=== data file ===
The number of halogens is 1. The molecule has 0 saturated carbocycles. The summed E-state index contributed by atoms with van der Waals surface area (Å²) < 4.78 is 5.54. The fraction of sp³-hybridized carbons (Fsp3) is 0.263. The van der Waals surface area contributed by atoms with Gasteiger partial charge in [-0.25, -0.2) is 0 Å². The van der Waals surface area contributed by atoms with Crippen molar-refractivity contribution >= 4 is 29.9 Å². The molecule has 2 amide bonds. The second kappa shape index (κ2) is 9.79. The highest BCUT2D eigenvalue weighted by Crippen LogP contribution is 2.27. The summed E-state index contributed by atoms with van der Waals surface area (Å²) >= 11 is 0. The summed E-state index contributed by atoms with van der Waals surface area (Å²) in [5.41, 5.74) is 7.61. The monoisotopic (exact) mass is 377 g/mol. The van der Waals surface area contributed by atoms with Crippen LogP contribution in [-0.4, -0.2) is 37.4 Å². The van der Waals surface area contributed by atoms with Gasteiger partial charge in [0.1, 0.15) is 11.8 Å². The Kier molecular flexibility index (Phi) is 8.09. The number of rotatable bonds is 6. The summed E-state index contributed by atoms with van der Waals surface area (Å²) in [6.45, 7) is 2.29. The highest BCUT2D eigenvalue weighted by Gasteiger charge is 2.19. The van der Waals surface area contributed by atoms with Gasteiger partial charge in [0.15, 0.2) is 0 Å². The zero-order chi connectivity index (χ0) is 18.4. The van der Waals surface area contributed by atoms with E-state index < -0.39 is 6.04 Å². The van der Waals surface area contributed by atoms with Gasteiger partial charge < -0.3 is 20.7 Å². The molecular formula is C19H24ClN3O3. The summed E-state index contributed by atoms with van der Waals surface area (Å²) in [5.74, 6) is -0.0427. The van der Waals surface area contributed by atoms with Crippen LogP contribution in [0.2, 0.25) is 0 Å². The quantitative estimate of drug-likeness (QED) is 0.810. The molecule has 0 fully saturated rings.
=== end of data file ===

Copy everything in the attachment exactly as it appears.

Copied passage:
The number of halogens is 1. The molecule has 0 saturated carbocycles. The summed E-state index contributed by atoms with van der Waals surface area (Å²) < 4.78 is 5.54. The fraction of sp³-hybridized carbons (Fsp3) is 0.263. The van der Waals surface area contributed by atoms with Gasteiger partial charge in [-0.25, -0.2) is 0 Å². The van der Waals surface area contributed by atoms with Crippen molar-refractivity contribution >= 4 is 29.9 Å². The molecule has 2 amide bonds. The second kappa shape index (κ2) is 9.79. The highest BCUT2D eigenvalue weighted by Crippen LogP contribution is 2.27. The summed E-state index contributed by atoms with van der Waals surface area (Å²) >= 11 is 0. The summed E-state index contributed by atoms with van der Waals surface area (Å²) in [5.41, 5.74) is 7.61. The monoisotopic (exact) mass is 377 g/mol. The van der Waals surface area contributed by atoms with Crippen LogP contribution in [-0.4, -0.2) is 37.4 Å². The van der Waals surface area contributed by atoms with Gasteiger partial charge in [0.1, 0.15) is 11.8 Å². The Kier molecular flexibility index (Phi) is 8.09. The number of rotatable bonds is 6. The summed E-state index contributed by atoms with van der Waals surface area (Å²) in [6.45, 7) is 2.29. The highest BCUT2D eigenvalue weighted by Gasteiger charge is 2.19. The van der Waals surface area contributed by atoms with Gasteiger partial charge in [0.15, 0.2) is 0 Å². The zero-order chi connectivity index (χ0) is 18.4. The van der Waals surface area contributed by atoms with E-state index < -0.39 is 6.04 Å². The van der Waals surface area contributed by atoms with Gasteiger partial charge < -0.3 is 20.7 Å². The molecular formula is C19H24ClN3O3. The summed E-state index contributed by atoms with van der Waals surface area (Å²) in [5.74, 6) is -0.0427. The van der Waals surface area contributed by atoms with Crippen LogP contribution in [0.2, 0.25) is 0 Å². The quantitative estimate of drug-likeness (QED) is 0.810. The molecule has 0 fully saturated rings.